Be thankful equality isn't necessary for happiness, too, because it is completely contrary to nature. Some species are more dominant than others; some unsuited to survival become extinct; and within species some members are bigger, stronger or faster than others. And animals have their dominance hierarchies; a silverback leads a gorilla troop, a wolf pack has an alpha male and female and chickens actually do have a pecking order.
People are no different. There are natural-born leaders and followers, alpha and beta personalities, and individuals have different gifts and capacities. The world had always recognized this, too. In fact, when young Therese of Lisieux was bothered by the idea that people would have different places even in Heaven, she was instructed to get her thimble and her father's tumbler and fill them with water. She then was asked, "Which is more full?" Of course, secular modernists will criticize this as a Christian justification for prejudice and discrimination, but what does their world view imply?
The reality is that there's a huge contradiction between belief in cosmic-accident evolution and belief in human equality. First, when even just one couple has a child, there are a whopping 3.1 billion possible combinations. Then there's group variation. Do you really believe groups could have "evolved" isolated from one another for hundreds of thousands or even millions of years — subject to different environments, stresses and adaptive requirements —and wound up being the same in every respect? This is a mathematical impossibility and a brazenly unscientific notion. As G.K. Chesterton put it, if people "were not created equal, they were certainly evolved unequal."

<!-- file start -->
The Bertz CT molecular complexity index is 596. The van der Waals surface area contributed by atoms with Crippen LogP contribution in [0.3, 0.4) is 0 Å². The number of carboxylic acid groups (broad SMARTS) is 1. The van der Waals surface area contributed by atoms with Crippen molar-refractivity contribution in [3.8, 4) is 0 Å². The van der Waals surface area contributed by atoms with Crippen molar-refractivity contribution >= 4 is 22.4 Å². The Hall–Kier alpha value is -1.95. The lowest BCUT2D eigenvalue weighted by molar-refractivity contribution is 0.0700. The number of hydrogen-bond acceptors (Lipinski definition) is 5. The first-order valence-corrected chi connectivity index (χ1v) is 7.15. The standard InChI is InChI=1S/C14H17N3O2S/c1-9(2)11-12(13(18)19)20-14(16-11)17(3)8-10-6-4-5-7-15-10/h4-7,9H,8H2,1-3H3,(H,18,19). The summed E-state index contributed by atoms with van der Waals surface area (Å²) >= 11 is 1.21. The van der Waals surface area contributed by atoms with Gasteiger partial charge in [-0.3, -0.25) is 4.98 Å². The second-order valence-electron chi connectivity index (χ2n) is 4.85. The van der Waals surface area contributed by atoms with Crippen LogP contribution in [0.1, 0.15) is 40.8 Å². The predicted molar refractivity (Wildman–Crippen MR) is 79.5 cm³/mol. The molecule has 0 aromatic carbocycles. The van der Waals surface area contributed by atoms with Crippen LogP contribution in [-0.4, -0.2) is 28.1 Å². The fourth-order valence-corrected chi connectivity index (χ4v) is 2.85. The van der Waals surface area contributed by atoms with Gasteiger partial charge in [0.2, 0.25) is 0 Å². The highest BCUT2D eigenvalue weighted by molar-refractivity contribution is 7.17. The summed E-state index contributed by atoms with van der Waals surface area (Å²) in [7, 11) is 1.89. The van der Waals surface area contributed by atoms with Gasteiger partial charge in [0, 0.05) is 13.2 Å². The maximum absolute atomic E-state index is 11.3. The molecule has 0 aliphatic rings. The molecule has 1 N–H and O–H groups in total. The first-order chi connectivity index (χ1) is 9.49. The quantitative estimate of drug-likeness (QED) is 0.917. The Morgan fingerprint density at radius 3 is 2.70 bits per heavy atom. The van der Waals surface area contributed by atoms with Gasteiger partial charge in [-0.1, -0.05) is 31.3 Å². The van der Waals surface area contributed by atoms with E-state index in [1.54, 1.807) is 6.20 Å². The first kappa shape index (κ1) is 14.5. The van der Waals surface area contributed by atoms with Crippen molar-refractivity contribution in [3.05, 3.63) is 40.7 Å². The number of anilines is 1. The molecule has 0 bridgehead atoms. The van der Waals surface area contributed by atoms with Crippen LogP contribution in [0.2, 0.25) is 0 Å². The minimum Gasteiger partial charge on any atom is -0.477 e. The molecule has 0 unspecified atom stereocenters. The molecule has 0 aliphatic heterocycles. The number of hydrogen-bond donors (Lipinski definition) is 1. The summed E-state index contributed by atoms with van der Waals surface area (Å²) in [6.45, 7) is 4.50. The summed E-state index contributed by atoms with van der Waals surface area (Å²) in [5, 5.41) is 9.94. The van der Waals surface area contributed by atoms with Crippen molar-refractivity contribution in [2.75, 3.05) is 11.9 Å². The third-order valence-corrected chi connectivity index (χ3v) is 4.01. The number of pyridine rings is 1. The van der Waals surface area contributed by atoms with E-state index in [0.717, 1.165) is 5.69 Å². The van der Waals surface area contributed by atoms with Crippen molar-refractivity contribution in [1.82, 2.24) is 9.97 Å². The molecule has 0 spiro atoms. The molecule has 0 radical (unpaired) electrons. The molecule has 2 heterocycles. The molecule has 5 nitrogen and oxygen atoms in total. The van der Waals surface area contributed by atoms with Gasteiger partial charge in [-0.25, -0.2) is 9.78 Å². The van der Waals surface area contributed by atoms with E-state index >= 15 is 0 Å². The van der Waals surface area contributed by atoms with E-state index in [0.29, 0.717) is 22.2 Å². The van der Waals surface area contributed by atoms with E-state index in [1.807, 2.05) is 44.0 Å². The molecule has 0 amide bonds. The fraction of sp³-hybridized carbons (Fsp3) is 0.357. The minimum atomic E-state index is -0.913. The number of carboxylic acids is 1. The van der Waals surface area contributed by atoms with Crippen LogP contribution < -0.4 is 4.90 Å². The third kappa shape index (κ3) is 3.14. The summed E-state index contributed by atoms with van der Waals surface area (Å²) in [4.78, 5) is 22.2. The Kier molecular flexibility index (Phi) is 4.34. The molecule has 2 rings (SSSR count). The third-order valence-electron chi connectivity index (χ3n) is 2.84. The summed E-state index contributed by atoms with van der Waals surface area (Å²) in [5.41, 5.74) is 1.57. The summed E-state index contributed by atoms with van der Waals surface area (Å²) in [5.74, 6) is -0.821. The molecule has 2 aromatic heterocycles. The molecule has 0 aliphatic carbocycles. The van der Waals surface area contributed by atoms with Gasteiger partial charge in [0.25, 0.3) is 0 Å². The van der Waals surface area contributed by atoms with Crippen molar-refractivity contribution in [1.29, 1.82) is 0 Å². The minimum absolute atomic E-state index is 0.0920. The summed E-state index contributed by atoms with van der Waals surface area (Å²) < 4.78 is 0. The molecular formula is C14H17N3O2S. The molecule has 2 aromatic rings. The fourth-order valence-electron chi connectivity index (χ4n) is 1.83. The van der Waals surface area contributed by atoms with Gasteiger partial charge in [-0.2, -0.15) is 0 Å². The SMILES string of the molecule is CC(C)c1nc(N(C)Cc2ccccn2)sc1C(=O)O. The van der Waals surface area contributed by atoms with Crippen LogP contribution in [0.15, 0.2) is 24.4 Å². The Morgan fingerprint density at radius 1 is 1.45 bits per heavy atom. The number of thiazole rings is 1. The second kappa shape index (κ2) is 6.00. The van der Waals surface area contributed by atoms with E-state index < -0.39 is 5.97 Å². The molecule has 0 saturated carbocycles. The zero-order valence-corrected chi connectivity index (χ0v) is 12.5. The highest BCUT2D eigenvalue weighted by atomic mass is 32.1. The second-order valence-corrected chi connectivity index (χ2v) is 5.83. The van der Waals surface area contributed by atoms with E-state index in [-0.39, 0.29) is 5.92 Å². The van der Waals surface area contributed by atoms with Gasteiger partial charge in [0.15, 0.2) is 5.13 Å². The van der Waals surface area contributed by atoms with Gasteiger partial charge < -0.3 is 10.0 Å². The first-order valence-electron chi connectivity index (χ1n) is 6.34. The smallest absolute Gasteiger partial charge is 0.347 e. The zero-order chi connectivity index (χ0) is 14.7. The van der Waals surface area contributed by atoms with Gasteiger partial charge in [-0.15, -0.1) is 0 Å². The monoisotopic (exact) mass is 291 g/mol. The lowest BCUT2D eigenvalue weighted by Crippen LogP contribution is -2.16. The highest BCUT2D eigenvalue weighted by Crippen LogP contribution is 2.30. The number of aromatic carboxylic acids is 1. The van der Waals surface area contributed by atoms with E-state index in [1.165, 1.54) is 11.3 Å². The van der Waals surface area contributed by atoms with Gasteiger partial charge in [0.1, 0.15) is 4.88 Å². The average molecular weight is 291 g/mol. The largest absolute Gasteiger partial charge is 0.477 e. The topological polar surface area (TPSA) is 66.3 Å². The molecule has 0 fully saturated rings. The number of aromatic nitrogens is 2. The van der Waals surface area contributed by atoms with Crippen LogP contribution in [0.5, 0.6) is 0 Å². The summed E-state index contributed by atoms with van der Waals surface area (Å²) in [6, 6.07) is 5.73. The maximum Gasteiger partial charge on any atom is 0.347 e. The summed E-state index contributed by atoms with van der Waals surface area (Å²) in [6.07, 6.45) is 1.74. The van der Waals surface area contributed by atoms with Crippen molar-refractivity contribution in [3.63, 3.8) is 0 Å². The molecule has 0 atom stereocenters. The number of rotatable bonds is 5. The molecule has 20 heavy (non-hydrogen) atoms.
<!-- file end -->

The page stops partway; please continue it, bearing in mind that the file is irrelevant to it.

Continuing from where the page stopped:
Whatever your belief about creation, group variation in physical being and capacities is apparent. A gynecologist once told me that black women didn't suffer as frequently from descended uteruses because they have stronger abdominal walls. And Dr. Walter Williams tells us here and here:
And is the last statistic any surprise? Ashkenazi Jews have the highest I.Q. of any group.
Because this is an inherently unequal world, the actions of equality dogmatists such as today's liberals can be understood as rebellion against nature. This also helps explain why they — from the French Revolutionaries to the communists to today's liberals — practice tyranny. When your agenda is so contrary to nature and, more to the point, man's nature, people will quite naturally act contrary to it. In fact, they will quite naturally be contrary to it. And since people can only be what they are, the agents of unnatural agendas will often say they are not to be. For no one likes having his plans spoiled, and these social engineers, enraged, will lash out at those not "good enough" to conform to the program. This of course is everyone, and killing fields are the ultimate result.
We're not there yet, but the cultural killing field is all around us. We have government decrees stating that if groups perform differently on a test (e.g., a police exam), it is by definition "discriminatory"; and that students must be punished in racially proportional ways. We see quotas and affirmative action and lawsuits and destructive discrimination, as we tear ourselves apart fighting nature. And why? Among other things, if you believe all groups are equal in all ways, it follows that you'll attribute different performance outcomes among them to discrimination.
One might now wonder why liberals don't apply their diversity tenet "Embrace differences" to what really matters. After all, if you watch golf on TV, do you want to see "equality," where everyone would have to be a duffer, or the best? Do you want "equality" in an art museum or ethereal beauty? Gifts displayed by others are to be relished, reveled in and revered. And the only thing preventing this is, again, those twin demons of envy and pride.
And what of equality dogma? It gave us the drab, cookie-cutter projects of communist Eastern Europe. It breeds ugliness and mediocrity.
Equality is not a virtue.
It is not a laudable goal.
It can never be a reality, as some will always be "more equal than others."
And if anything deserving of the name civilization is to live, equality, as an aspiration, must die.